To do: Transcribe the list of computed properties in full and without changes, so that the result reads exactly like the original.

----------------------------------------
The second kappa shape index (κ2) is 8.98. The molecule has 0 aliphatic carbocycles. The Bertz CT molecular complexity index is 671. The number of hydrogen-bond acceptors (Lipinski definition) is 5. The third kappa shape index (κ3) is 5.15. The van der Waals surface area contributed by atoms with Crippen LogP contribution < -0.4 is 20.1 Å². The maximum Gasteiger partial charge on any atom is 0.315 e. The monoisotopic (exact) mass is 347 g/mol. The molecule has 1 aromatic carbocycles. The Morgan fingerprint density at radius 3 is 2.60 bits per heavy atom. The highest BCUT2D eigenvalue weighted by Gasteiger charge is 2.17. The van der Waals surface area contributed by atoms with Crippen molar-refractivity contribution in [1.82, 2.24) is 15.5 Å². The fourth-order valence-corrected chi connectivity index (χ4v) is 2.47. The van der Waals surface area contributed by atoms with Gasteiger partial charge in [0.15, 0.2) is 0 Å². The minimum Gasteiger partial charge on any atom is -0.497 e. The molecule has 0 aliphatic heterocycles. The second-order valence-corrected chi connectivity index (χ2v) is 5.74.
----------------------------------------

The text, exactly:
The second kappa shape index (κ2) is 8.98. The molecule has 0 aliphatic carbocycles. The Bertz CT molecular complexity index is 671. The number of hydrogen-bond acceptors (Lipinski definition) is 5. The third kappa shape index (κ3) is 5.15. The van der Waals surface area contributed by atoms with Crippen LogP contribution < -0.4 is 20.1 Å². The maximum Gasteiger partial charge on any atom is 0.315 e. The monoisotopic (exact) mass is 347 g/mol. The molecule has 1 aromatic carbocycles. The Morgan fingerprint density at radius 3 is 2.60 bits per heavy atom. The highest BCUT2D eigenvalue weighted by Gasteiger charge is 2.17. The van der Waals surface area contributed by atoms with Crippen molar-refractivity contribution in [1.82, 2.24) is 15.5 Å². The fourth-order valence-corrected chi connectivity index (χ4v) is 2.47. The van der Waals surface area contributed by atoms with Gasteiger partial charge in [0.15, 0.2) is 0 Å². The minimum Gasteiger partial charge on any atom is -0.497 e. The molecule has 0 aliphatic heterocycles. The second-order valence-corrected chi connectivity index (χ2v) is 5.74.